portland independent media center  
images audio video
newswire article reposts portland metro

energy & nuclear | health

Nuclear Power 101

Excellent video with Arnie Gunderson. Thought it was appropriate, as the Fukushima accident may not get much MSM airplay. An article was published about the elevated levels on the Canadian Pacific coast, and still experiences elevated levels, but inland, due to the jet stream rising north.
This is the video:  http://www.fairewinds.com/. Other videos concerning the disaster are there, and especially one that speaks of 'hot particles', of concern here with our uncovered reservoirs.

The Canadian link states:

On March 18, seven days after an earthquake and tsunami triggered eventual nuclear meltdowns at the Fukushima Daiichi plant in Japan, the first radioactive material wafted over the Victoria suburb of Sidney on Vancouver Island.

For 22 days, a Health Canada monitoring station in Sidney detected iodine-131 levels in the air that were 61 percent above the government's allowable limit. In Resolute Bay, Nunavut, the levels were 3.5 times the limit.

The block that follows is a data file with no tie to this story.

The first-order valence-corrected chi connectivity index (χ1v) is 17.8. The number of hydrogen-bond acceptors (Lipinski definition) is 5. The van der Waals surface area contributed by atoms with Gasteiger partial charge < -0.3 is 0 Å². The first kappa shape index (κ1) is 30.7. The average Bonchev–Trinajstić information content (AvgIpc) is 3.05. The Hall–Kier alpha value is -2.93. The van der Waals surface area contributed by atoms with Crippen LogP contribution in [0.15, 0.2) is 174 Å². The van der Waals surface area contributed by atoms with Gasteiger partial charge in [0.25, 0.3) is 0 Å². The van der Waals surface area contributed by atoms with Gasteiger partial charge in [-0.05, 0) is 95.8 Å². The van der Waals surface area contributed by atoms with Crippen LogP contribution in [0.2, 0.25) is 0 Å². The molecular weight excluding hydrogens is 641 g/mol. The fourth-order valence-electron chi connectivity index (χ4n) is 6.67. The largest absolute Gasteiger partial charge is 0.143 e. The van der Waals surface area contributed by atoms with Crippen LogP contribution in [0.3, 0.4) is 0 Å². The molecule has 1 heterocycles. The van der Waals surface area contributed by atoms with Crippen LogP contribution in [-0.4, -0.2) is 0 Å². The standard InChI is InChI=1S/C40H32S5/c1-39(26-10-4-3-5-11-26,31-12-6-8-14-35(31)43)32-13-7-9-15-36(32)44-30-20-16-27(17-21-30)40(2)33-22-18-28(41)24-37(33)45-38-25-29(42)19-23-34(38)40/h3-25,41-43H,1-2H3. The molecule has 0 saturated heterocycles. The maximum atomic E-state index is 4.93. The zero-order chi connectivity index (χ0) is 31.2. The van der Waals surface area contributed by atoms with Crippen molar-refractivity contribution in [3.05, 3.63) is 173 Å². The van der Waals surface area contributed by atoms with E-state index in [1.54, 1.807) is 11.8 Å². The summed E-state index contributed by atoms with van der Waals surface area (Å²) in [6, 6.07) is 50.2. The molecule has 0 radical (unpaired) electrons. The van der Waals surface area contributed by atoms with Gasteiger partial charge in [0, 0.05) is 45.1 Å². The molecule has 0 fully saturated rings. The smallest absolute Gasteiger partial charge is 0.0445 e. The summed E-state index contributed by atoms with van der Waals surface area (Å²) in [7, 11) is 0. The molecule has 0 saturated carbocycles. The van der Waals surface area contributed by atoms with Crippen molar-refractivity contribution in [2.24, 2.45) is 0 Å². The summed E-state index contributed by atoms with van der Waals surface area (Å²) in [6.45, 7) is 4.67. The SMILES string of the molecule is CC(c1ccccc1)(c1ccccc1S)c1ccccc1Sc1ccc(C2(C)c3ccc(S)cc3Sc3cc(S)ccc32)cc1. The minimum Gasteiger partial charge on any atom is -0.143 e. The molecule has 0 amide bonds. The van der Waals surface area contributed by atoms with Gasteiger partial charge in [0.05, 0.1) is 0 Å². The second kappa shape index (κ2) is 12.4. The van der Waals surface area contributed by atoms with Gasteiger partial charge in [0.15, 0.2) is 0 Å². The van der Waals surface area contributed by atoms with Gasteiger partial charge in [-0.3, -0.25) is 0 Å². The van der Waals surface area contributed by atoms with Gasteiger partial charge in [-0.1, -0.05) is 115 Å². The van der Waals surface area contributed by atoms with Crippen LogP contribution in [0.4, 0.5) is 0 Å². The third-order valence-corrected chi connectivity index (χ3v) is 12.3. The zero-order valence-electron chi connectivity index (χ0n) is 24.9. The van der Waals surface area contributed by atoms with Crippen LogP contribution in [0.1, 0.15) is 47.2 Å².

Meanwhile, government officials claimed there was nothing to worry about. "The quantities of radioactive materials reaching Canada as a result of the Japanese nuclear incident are very small and do not pose any health risk to Canadians," Health Canada says on its website. "The very slight increases in radiation across the country have been smaller than the normal day-to-day fluctuations from background radiation."

In fact, Health Canada's own data shows this isn't true. The iodine-131 level in the air in Sidney peaked at 3.6 millibecquerels per cubic metre on March 20. That's more than 300 times higher than the background level, which is 0.01 or fewer millibecquerels per cubic metre.

 link to www.straight.com